Editorial: Child’s death is tragic | CraigDailyPress.com

Editorial: Child’s death is tragic

Editorial board:

Renee Campbell, newspaper representative

Noelle Leavitt Riley, newspaper representative

Sheli Steele, newspaper representative

Hal Glanville, community representative

Jobeth Haydon-Tupa, community representative

Eldon Holland, community representative

Some tragic news came out of Steamboat last weekend regarding the death of a 3-year-old boy named Austin Davis.

The boy died on March 27 after being left alone for more than 20 hours by his mother Meghan McKeon who allegedly felt like her young son could fend for himself while she was at work. It gets worse: Rather than going home to be with Austin after work, she allegedly decided to stay the night at her boyfriend’s house.

Additionally, McKeon admitted to authorities that she had left her son alone several times in the past month. Authorities currently are waiting on the toxicology tests to determine the cause of death, according to the Steamboat Pilot & Today’s report.

The original story, written by reporter Matt Stensland, said that McKeon told police that she didn’t have a babysitter and she “instead would leave him food and put on a movie for him before leaving him home alone when she went to work,” according to the affidavit. She had also been leaving Austin home alone for at least a month when she went to work.

“This would be at least 20 times that (the boy) was left alone in the cabin while McKeon went to work,” states the affidavit.

It bothers us that not only did she leave her son alone multiple times, but rather than going home to check on her child, she decided to go to her boyfriend’s home.

McKeon needs to be held accountable for her actions.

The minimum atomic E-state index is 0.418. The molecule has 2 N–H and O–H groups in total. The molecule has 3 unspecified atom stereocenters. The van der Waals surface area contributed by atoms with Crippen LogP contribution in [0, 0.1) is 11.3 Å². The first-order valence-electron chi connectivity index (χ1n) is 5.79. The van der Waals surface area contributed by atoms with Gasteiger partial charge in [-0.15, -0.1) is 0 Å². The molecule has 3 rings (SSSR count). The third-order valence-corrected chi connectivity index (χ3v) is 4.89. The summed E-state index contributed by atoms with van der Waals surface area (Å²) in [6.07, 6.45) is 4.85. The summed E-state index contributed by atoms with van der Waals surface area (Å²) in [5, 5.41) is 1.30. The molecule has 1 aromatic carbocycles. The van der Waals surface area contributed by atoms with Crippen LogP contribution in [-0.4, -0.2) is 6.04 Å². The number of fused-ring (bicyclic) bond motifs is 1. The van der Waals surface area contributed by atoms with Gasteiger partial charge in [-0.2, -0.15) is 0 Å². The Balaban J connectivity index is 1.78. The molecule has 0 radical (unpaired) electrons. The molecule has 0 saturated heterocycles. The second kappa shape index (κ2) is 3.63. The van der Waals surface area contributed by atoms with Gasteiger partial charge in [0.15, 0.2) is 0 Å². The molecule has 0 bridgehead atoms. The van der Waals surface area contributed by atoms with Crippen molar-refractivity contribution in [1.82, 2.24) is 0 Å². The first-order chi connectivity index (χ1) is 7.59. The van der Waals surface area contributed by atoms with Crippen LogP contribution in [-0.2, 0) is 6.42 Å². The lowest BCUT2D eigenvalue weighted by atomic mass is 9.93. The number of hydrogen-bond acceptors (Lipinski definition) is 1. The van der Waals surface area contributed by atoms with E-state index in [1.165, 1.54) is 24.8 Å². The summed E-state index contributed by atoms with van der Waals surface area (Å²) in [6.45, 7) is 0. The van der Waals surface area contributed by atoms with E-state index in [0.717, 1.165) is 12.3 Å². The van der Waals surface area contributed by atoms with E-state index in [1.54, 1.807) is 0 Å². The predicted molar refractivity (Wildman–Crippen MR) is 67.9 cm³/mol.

The news is astounding, heartbreaking and — in many cases — unbelievable. What was going through this mother’s mind? Why would she think it’s OK to leave a young child at home alone?

Unfortunately, parents around the globe have portrayed the kind of neglect and ignorance that McKeon did in the weeks leading up to Austin’s death. News reports outline irresponsible behavior of parents leaving kids unattended all the time.

A recent trial out of Grand Junction found Heather Jensen, of Palisade, guilty of child abuse resulting in the death of her 2 and 4-year-old sons. She apparently left her young children alone in her vehicle for more than 90 minutes while she smoked pot and had sex with her boyfriend in a different car. They children died of hypothermia, according to a report by the Grand Junction Sentinel.

Mesa County District Court Judge Valerie Robison oversaw the case and sentenced Jensen to 10 years in prison on March 22.

The Grand Junction Sentinel quoted Robison saying, “One of the things we as parents are required to do is to put our children before ourselves, and if we don’t, bad things can happen. It’s up to us as parents and community members to protect them. They deserve it. They require it.”

Robison hit the nail on the head, and it’s too bad that McKeon put herself before her 3-year-old son.

Another important point is the part about parents and the community protecting children.

We’re curious as to why those in Steamboat who live around McKeon didn’t notice that she was leaving her young child alone multiple times for more than a month? Was everyone around her, including those who work with her and family members, oblivious to the fact that Austin was left alone?

And what about the family? Where were they? Apparently, Austin’s father Tyler Davis, was incarcerated and awaiting sentencing in Routt County Jail when his son died. He was given a personal recognizance bond by Judge James Garrecht and will remain in custody of his mom and stepfather.

OK, so the father was in jail, but what about other family members? Did they not know what was going on? The point is that we all need to look out for each other, whether it be family, friends, co-workers or community members.

A child is now dead.

We recognize that unfortunately there are people in society who have emotional and intellectual issues and lack the ability to adequately care for themselves and/or their children. Perhaps that’s the case with McKeon.

Regardless, people need to be held accountable for their actions, and the community and families need to watch out for one and other.

Lastly, don’t leave young children unattended — not at home, not in cars, not anywhere. Period. Hopefully other irresponsible parents can learn from McKeon’s deadly mistake.

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